Felipe Calderón: Universal carbon pricing and green bonds needed to entice investors

Former President of Mexico and chair of the Global Commission on the Economy and Climate Felipe Calderón has called for a universal carbon pricing mechanism to promote private investment in low-carbon technologies and "get the job done" following the Paris Agreement.

With investors playing a big role in reducing corporate emissions, Felipe Calderón believes now is the time for the implementation of a universal carbon price

With investors playing a big role in reducing corporate emissions, Felipe Calderón believes now is the time for the implementation of a universal carbon price

Opening the second day of the Business and Climate Summit in London yesterday (29 June), Calderón called on businesses to help drive the transition by utilising willing investors in order to overcome financial barriers and deliver on goals established by governments.


While investors remain concerned about ongoing climate risks, Calderón believes the world is now ready for the implementation of a universal carbon price.

“Now is the time to make real things happen on the ground," he said. "Now is the time to get the job done and move from ambition to action. Hundreds of companies are using internal carbon pricing but we need to make it universal. We need to reformulate property taxes and remove subsidies for fossil fuels.

“We have to invest in deployment for existing clean technologies and innovation to bring down the cost. It’s incredible that today research and development tin terms of GDP is half the amount it was 20 years ago. In the 80s governments were investing twice as much in research and development.

“We have to improve government ability to attract investment and provide a roadmap to shift the trillions we need into the low carbon economy.”

Calderón insisted that the shift to a low-carbon economy would depend largely on infrastructure, claiming that investing just 1% of GDP on new infrastructure in leading economic countries would boost GDP by 1.5% by 2020. According to Calderón, this growth could be more substantial in developing countries.

“Infrastructure will either be the pillar on which we base our development and prosperity, or it will lock us into a high carbon path and therefore will become the gravestone that marks the failure of our civilization. Investing in sustainable infrastructure is not just one potential pathway. It is the only growth story of the future,” Calderón added.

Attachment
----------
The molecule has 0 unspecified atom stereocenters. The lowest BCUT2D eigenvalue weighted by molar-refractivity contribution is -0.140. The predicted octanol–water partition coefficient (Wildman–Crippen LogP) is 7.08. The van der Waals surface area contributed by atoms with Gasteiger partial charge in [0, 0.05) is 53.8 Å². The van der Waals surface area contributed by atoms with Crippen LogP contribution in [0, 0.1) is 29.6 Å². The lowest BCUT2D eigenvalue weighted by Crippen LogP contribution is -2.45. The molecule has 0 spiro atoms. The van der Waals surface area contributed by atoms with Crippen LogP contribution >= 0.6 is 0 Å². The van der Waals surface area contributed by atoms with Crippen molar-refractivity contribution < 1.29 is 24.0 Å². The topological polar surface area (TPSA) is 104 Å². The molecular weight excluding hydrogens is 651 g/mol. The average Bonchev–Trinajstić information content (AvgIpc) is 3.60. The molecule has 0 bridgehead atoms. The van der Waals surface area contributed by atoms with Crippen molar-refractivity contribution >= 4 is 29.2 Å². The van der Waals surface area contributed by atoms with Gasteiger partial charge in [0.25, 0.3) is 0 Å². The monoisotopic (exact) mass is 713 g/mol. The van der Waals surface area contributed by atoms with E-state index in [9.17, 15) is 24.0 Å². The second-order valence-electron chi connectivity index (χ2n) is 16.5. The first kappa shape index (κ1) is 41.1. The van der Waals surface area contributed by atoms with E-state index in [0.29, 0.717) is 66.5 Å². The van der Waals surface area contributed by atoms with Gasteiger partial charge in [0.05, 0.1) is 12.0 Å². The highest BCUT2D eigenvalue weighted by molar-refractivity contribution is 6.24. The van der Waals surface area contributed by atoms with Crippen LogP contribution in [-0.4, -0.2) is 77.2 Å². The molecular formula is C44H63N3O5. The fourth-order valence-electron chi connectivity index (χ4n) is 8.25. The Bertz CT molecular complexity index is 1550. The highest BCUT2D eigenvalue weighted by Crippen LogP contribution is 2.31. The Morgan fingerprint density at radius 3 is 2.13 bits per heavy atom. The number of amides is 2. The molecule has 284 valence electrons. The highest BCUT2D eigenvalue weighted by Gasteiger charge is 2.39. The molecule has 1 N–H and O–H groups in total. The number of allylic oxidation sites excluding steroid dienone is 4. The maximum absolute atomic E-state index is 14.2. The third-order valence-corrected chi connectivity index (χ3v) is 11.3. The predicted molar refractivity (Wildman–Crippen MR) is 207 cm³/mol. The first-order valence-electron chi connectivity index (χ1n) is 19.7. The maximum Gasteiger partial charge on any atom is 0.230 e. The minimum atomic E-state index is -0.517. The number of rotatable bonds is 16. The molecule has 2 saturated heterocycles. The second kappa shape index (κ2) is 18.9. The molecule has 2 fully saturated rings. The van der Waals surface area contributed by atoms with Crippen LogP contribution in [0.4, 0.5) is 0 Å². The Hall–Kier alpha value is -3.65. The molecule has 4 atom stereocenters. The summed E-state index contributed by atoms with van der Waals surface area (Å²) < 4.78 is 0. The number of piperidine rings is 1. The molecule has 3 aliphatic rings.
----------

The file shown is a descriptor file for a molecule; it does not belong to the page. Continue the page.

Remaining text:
Mainstream investment

Also speaking at yesterday's Summit was HSBC Bank chief executive Antonio Simoes, who agreed that immediate Government action must be taken to encourage more green investment and ensure that the low-carbon transition moves from “niche” to “mainstream”.

“This is a race against time to deliver what we promised in Paris,” Simoes said. “Major investors are becoming increasingly active and demanding change in this space. Investors are the ones now demanding sustainability. Large energy companies and high carbon businesses in general are responding by allocating finance to greener and more sustainable operations.”

With the World Bank – which has already pledged more than $1bn to future-proof developing cities - estimating that 70% of investment into sustainable infrastructure will need to take place in emerging countries, Simoes called on economic powerhouses such as China to “pull their weight” and bridge the emissions gap.

Simoes urged companies to turn to a flourishing green bond market – currently worth $35bn (HSBC’s is worth $1bn) – as a means to drive investment and “unleash private sector finance” to the world’s urban areas.

“We have to increase the access to private sector funding for emerging markets,” Simoes added. “We need to bring the global green bond market up to scale. The scale needs to move from niche to mainstream, and for that to happen we need standardisation and better incentives help investors quantify the risk and measure an accurate cost of climate. Finally we need to unleash the private sector finance to the world’s urban areas.”

Echoing these calls for greater investment in the green economy, HSBC’s group chief executive Stuart Glover added: "Six months on from Paris, we are much closer to being able to implement the terms of COP21 than we were at the start. The barriers to investment are lower, the call to action is louder and there is a clear willingness on the part of business and investors to change their ways and adapt their business models.

“Investors want to invest in sustainable projects and reduce the carbon footprint of their portfolios. With better standardisation, enhanced disclosure rules and better incentives for issuing green bonds, the COP21 goals can be met, but we must continue to work in unison and at pace with the public sector."

George Ogleby


bank | carbon price | Infrastructure | investors | low carbon


Energy efficiency & low-carbon
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